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lime the most learned dissertations upon the improvements of the day are found in periodical works, we suggest them to be added.

The professor of chemistry, which is more an executive than a lawful appointment, stauds in a situation truly unpleasant; instead of being an independent professorship, it is in every respect subsidiary. In this department the committee propose the equalization of this professor with the others of this institution, and two assistants, one of whom should be the prosessor of mineralogy, with privileges in rank and pay.

When we look over the splendor and perfection of the philosophical apparatus, we cannot but be struck with the inappropriateness of the

The crowded state of the instruments, and the injury that they would sustain by moving them for the purposes of instruction, must induce this committee to ask of the proper authorities a room better suited to this important collection, and prevent the deterioration they necessarily undergo. Improvements in the science of natural philosophy, nearly every branch of which is illustrated by instruments, require also aid by an annual appropriation larger than that now allowed.

In this hasty survey of that which to them seemed their proper department, they did not offer any general reflections upon the institution as fitted to the purposes for which it was originally designed. Nor would they do so now, but for the allusion held up that this purpose has been perverted. Such is not the fact. If the sons of the wealthy enjoy these advantages, it is found 10 result from that influence that wealth exercises on every condition of things ; and if to the influential, it must spring from that same influence which those who bestow desire from those upon whom these gifts are bestowed. Another reason why this institution should be equally divided in its benefits to two classes of rich and poor, is, that the earlier education of the former fits them better to make returns to the country in fuller and more perfect information. This, we are aware, is not an unexceptionable rule, the first reward here being osten bestowed upon some one who has labored under the misfortune of being poor. Another, and by no means the least important reason for the appropriations, and the continued existence of this school, is the state of our physical condition as a country. Extensive in its geographical boundaries, unlimited in its wealth, and associated in feelings of political fraternity, we ought to be brought into constant intercourse. : What, we would ask, is more certain in producing this effect, ihan the aid of various departments of engineering? From our examination of this class, we see railroads, the application of steam, and all mechanical principles developed, and not one cadet who could not apply them to this all-important end.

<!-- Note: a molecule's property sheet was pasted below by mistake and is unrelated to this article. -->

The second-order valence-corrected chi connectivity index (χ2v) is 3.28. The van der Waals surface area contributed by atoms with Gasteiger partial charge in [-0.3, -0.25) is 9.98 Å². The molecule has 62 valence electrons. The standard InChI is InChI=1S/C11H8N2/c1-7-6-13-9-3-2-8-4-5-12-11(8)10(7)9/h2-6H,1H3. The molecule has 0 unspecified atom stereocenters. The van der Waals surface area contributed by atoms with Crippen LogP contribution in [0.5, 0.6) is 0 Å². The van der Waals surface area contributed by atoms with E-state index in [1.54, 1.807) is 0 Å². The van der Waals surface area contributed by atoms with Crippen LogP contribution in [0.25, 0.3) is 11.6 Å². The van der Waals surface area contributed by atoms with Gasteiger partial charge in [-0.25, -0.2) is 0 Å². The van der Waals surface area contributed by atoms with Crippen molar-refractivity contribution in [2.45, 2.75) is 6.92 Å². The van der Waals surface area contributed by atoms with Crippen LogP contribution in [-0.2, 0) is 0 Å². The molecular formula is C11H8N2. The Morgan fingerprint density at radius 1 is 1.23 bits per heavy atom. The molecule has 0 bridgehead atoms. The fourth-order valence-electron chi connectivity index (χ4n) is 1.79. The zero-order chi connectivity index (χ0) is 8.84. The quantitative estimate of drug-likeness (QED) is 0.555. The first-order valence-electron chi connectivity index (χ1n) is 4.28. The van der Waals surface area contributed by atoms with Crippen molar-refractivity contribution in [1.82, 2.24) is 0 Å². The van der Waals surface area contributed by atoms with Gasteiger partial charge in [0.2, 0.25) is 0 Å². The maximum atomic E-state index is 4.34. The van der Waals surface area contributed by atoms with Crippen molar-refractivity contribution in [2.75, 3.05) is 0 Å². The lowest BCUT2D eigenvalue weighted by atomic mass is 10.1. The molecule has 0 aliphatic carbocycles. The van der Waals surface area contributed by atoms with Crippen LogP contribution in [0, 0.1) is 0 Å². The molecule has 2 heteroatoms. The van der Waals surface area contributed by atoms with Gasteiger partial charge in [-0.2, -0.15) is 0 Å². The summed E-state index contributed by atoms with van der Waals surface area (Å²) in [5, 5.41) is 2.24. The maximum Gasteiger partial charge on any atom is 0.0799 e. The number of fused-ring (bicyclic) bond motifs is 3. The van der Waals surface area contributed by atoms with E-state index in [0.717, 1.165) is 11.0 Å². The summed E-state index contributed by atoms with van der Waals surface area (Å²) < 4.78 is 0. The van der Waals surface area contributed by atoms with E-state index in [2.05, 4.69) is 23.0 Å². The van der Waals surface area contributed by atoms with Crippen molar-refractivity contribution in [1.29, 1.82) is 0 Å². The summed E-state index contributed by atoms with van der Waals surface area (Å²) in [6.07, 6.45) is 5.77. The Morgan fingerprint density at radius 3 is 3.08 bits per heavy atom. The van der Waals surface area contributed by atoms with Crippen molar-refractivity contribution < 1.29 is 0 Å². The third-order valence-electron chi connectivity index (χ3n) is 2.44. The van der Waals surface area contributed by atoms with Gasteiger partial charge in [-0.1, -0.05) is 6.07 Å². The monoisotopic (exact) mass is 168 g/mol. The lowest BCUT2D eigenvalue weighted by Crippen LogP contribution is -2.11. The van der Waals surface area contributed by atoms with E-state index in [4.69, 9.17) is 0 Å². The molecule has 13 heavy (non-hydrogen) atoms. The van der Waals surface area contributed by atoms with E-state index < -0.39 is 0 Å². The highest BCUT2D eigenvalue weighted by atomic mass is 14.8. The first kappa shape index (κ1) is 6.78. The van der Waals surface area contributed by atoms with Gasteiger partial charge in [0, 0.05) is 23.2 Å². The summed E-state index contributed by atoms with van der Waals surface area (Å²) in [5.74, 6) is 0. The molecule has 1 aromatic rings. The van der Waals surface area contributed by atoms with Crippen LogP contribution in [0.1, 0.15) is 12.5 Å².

In conclusion, then, your committee beg the continuance of this ioni. rution, and that all the necessary means of keeping it alive may be found includled in your report to the Secretary of War. Respectfully reported,

JOHN A. GRAHAM, Chairman.

From the Reporl on the Fiscal Concerns of the Academy. The Committee on Fiscal Concerus report ibai, in pursuance of the duty assigned to them, they have cursorily inspected the accounts of this institution between the 1st of January, 1834, and the 31st December,